With a Twitter message Monday afternoon, Chris Froome (Sky) not only confirmed he will race the Vuelta a España, but he also signaled just what type of rider he is, and wants to become.

Hot off his second Tour de France victory in three years, it would have been very easy for Froome to kick up his cleats, hit the chat-show circuit, and soak up the accolades that come with the yellow jersey.

Instead, he’s going to put his reputation, and his 2016 season, on the line by jumping back into the turbulent waters of the Vuelta. One crash could put his Tour defense into jeopardy next season, and one lapse would raise questions about why even he even bothered to show up.

Understandably, Vuelta officials are ecstatic at the news of Froome’s confirmation. Speaking to the Spanish sports daily AS, Vuelta director Javier Guillén said the presence of all three riders from the Tour podium reaffirms the Vuelta’s growing importance in the peloton.

“If you had told me at the beginning of the year, I wouldn’t have believed it,” Guillén told AS. “Froome’s decision is fantastic for the Vuelta, but also for cycling.”

Ambitions keep growing

By signing up for the Vuelta, Froome reinforced his image as a racer who loves his craft, and one who has larger ambitions to carve his name in the history books.

Sky has yet to outline Froome’s goals for the Vuelta, but with a rider of his class, it’s obvious he only races to win. So it’s obvious that the Sky brain trust believes that Froome can leave Spain with what would be his third career grand tour victory.

If he does, he would become only the third rider in cycling history to win the Vuelta and the Tour in the same season. The only others who did — Jacques Anquetil (1963) and Bernard Hinault (1978) — pulled off the double when the Vuelta was held in the spring. Since the Vuelta was moved to the end of summer/early fall in 1995, Carlos Sastre in 2008 is the only rider who’s come close, winning the Tour and finishing third in the Vuelta.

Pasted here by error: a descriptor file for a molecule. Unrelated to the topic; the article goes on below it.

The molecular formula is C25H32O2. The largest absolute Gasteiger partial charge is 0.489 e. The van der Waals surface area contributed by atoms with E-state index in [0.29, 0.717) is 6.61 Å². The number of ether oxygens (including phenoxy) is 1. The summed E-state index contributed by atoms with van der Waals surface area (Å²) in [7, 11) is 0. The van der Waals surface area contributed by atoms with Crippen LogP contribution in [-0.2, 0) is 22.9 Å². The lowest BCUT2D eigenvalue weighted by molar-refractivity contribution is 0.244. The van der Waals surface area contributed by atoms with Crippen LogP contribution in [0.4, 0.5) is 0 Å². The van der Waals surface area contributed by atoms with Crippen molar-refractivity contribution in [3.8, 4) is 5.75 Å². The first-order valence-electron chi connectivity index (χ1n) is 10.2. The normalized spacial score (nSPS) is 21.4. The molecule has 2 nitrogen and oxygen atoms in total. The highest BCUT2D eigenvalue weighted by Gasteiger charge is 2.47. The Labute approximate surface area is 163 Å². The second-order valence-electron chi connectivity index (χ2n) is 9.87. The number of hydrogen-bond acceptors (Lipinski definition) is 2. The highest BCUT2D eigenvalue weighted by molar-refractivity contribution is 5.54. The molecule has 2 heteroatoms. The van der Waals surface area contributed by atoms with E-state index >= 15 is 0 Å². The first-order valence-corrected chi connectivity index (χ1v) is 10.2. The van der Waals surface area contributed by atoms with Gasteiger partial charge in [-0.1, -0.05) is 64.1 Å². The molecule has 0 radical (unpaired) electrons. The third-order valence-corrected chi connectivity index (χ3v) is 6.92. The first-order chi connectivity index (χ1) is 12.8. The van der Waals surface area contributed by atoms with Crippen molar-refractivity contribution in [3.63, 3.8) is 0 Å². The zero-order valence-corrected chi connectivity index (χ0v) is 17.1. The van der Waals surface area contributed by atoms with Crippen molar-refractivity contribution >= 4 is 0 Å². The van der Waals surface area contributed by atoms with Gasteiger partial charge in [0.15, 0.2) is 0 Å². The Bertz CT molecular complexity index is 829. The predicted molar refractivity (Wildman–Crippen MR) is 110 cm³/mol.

That’s just the kind of company Froome wants to join.

The Vuelta clearly has a strong pull for Froome. It was in 2011 when he rode to second by just 13 seconds behind Juanjo Cobo (anyone remember him?) that the Kenyan-born rider confirmed to himself he had the skillset to truly challenge for grand tours.

“It was during that 2011 Vuelta that I realized I could actually race GC,” Froome said during the Tour. “When I went to the Vuelta, it was to support Bradley [Wiggins]. I had the job to be the last man. I was doing all the pulling, and there were only five guys left, and I was still feeling OK.”

And last year, Froome showed up to the Vuelta short of form. Starting without any specific goals, other than putting a full, three-week race into his legs before the off-season, Froome and Alberto Contador (Tinkoff-Saxo) were soon locked in a bitter struggle all the way to Madrid. According to Sky principal Dave Brailsford, it was last year’s Vuelta that earned Froome the eternal respect of his teammates.

“The team has massive respect for Chris,” Brailsford said. “The lads saw him hanging on by his fingernails last year at the Vuelta, and he fought all the way to the end. That goes a long way toward building that respect.”